McDermott, Gerald. Arrow to the Sun. New York: Puffin Books, 1974.
I know this is late, but Happy July 4th! Yesterday was the birthday of our nation. We are fortunate to live in a country with a diverse population. Our varied backgrounds, ancestry, and stories combine to create a rich narrative for all of us.
The book I offer today, Arrow to the Sun is based on a Pueblo Indian tale. According to the synopsis, “it is a retelling of how the Spirit of the Lord was brought the world of men”.
This is an exciting tale. If I were a better storyteller, I would learn to tell this story. It would be a great one to share around a campfire. This book is a visual treat as well. It has bright colors and stylized drawings based on the Pueblo Indian’s mythology. I have enjoyed following the story with my eyes as well as my ears.
The Lord of the Sun sends his spark to the earth to a young Pueblo Indian maiden. The Boy is born. He is rejected by his peers as his father is unknown. He leaves home to seek his father. A wise Arrow Maker recognizes the Boy and sees his connection to the Lord of the Son. He offers his help and makes the boy into an arrow and shoots him to the sun. The Boy meets the Lord of the Sun but must prove himself. Find a copy of this book to read to a young friend or even for yourself.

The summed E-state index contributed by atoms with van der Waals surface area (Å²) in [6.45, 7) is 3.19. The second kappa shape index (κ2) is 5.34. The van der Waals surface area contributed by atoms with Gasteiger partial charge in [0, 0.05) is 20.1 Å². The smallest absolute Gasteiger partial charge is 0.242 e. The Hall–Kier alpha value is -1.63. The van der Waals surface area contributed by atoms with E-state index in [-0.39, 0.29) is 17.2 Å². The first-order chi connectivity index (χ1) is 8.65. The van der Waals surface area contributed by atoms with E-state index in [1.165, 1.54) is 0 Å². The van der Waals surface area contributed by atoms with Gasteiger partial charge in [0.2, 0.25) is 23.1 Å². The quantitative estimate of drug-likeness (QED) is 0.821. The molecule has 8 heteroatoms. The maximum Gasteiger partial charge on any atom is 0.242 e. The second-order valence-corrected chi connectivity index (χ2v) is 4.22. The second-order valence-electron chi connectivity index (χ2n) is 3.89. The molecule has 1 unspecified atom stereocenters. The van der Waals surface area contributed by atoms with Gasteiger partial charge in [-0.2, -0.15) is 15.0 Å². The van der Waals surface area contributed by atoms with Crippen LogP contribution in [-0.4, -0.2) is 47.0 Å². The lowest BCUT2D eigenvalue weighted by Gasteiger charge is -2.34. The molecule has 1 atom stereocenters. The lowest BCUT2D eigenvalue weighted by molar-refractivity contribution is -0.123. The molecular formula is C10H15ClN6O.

McDermott’s illustrations are dominated by bright, stylized forms, which often draw from indigenous art and highlight his fascination with the origins of stories!¹
I agree with this assessment of his work! Here are some other interesting facts about this author.
- This author was a reader and artist from a young age.
- He had an avid interest in world mythologies.
- He was a film maker before he became an author. He made some of his films into books.
- He won the Caldecott Award for Arrow to the Sun in 1975. He also holds Caldecott Honors for Anansi the Spider (1973) and Raven: A Trickster Tale from the Pacific Northwest (1994).
Here are some websites where you can discover more about this author.